My group consisted of 8 University of Minnesota students who signed up to Teach English in Crete to young school children. Due to the Greece's economic situation, and the various austerity measures, the teachers were on strike. For this reason our group withheld from teaching English as volunteers (which would promote resentment of paid teachers) and instead paved the road for Global Volunteer interaction with the St. Spiro's center for mentally challenged (whom are far from disabled).
Perhaps Global Volunteers foresaw this issue (of striking teachers) before we had departed, but we were not informed until we had arrived. My guess is that they were hoping for the best, as we were told our first day of a pending decision to help out at St. Spiro's. It was my understanding that this center had been seeking volunteers for some time. These requests were not met due to some uncertainty from Global Volunteers, but quickly faded after the successes of our group, indicated by several missions after this.
At St. Spiro's we worked on arts and crafts with these members, played activities such as basketball, danced, observed them instruct young students from a nearby school on driving practices, and helped them practice for a parade. What we were observing and helping to develop, was a greater sense of the abilities of mentally challenged individuals rather than their disabilities. Below I have provided a link to a review written in June 2011 in "The Coastal Journal" in which our team leader, Sam, is mentioned discussing some of these issues.
One thing that I noticed while working with this center was the strong sense of community. An unfortunate incident occurred where one of the members of this center hit another member. When this happened many of the others consoled the abused member, and shunned the abuser. It shouldn't at all be remarkable to me that they stand up for each other, and protect each other. Again, they are far from disabled.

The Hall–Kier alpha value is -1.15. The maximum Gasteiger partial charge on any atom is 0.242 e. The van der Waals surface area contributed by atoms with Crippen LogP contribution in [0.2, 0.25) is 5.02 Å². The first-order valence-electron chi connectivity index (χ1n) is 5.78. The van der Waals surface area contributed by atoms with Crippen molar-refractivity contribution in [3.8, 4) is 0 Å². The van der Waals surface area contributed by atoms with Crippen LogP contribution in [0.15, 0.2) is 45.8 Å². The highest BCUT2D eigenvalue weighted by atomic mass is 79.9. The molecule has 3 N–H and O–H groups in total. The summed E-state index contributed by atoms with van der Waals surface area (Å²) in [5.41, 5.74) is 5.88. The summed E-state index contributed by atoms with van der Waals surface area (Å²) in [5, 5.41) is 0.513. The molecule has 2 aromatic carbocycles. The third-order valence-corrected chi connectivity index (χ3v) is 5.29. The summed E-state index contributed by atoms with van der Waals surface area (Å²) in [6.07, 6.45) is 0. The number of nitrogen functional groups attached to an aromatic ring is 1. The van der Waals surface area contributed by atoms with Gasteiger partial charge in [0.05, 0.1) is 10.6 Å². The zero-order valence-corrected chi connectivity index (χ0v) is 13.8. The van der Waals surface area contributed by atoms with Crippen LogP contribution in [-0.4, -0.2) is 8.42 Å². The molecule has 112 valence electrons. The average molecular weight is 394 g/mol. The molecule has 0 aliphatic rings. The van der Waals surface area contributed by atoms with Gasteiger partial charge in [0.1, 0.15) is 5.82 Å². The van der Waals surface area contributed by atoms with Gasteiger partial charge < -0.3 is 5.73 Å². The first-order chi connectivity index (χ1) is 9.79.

To say more about the rest of my experience, besides it having been too short, it was wonderful. We arrived out of tourist season and so the beaches were mostly barren and strewn with debris that washed up from the ocean. Within days though people were out and about, working diligently to clean up for Summer tourist season. It was nice to see an alternative aspect of Crete that a real tourist wouldn't see, to see Crete in another light.
We stayed with at a family-run hotel (Hotel Handakas) in Gazi. My only regret here is that I was unable to speak with them about their experiences. But this didn't prevent us from interacting. For instance, one afternoon we all came down to the pool area to bask in the Mediterranean sun (note that inside it can be quite chilly, but outside the sun burns). When we asked to use the sun-chairs they immediately set about washing them off for us, after they had been stored for the winter. And so, we helped. Our group and this family set up a sort of assembly line. It may seem like a trivial incident, but it's little things like this that demonstrate the extent that our hosts will go to accomodate us.
I shouldn't say too much more, so I will end with these words: the food is amazing, the people are great, don't be afraid of the dogs, don't count the shrines at the edge of road to St. Spiro's (and don't ask what they're for), and try a local orange if you can-they're amazing.